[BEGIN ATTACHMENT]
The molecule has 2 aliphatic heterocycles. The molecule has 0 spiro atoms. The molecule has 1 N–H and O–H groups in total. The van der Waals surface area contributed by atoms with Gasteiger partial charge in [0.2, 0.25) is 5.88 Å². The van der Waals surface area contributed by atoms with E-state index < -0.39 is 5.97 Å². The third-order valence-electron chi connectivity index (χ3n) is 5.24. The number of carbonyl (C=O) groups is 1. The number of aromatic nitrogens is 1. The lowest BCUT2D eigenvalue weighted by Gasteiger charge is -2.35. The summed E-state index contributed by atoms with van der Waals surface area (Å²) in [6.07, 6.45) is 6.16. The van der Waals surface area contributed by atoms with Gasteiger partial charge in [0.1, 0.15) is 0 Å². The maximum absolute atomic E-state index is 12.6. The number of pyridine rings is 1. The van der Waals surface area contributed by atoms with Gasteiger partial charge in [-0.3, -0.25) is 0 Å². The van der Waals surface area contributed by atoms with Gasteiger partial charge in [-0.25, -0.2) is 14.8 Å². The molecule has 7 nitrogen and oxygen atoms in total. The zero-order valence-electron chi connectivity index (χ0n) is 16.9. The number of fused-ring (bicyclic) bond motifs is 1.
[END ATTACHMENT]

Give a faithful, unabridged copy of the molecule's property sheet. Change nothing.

The molecule has 2 aliphatic heterocycles. The molecule has 0 spiro atoms. The molecule has 1 N–H and O–H groups in total. The van der Waals surface area contributed by atoms with Gasteiger partial charge in [0.2, 0.25) is 5.88 Å². The van der Waals surface area contributed by atoms with E-state index < -0.39 is 5.97 Å². The third-order valence-electron chi connectivity index (χ3n) is 5.24. The number of carbonyl (C=O) groups is 1. The number of aromatic nitrogens is 1. The lowest BCUT2D eigenvalue weighted by Gasteiger charge is -2.35. The summed E-state index contributed by atoms with van der Waals surface area (Å²) in [6.07, 6.45) is 6.16. The van der Waals surface area contributed by atoms with Gasteiger partial charge in [0.1, 0.15) is 0 Å². The maximum absolute atomic E-state index is 12.6. The number of pyridine rings is 1. The van der Waals surface area contributed by atoms with Gasteiger partial charge in [-0.3, -0.25) is 0 Å². The van der Waals surface area contributed by atoms with Gasteiger partial charge in [-0.25, -0.2) is 14.8 Å². The molecule has 7 nitrogen and oxygen atoms in total. The zero-order valence-electron chi connectivity index (χ0n) is 16.9. The number of fused-ring (bicyclic) bond motifs is 1.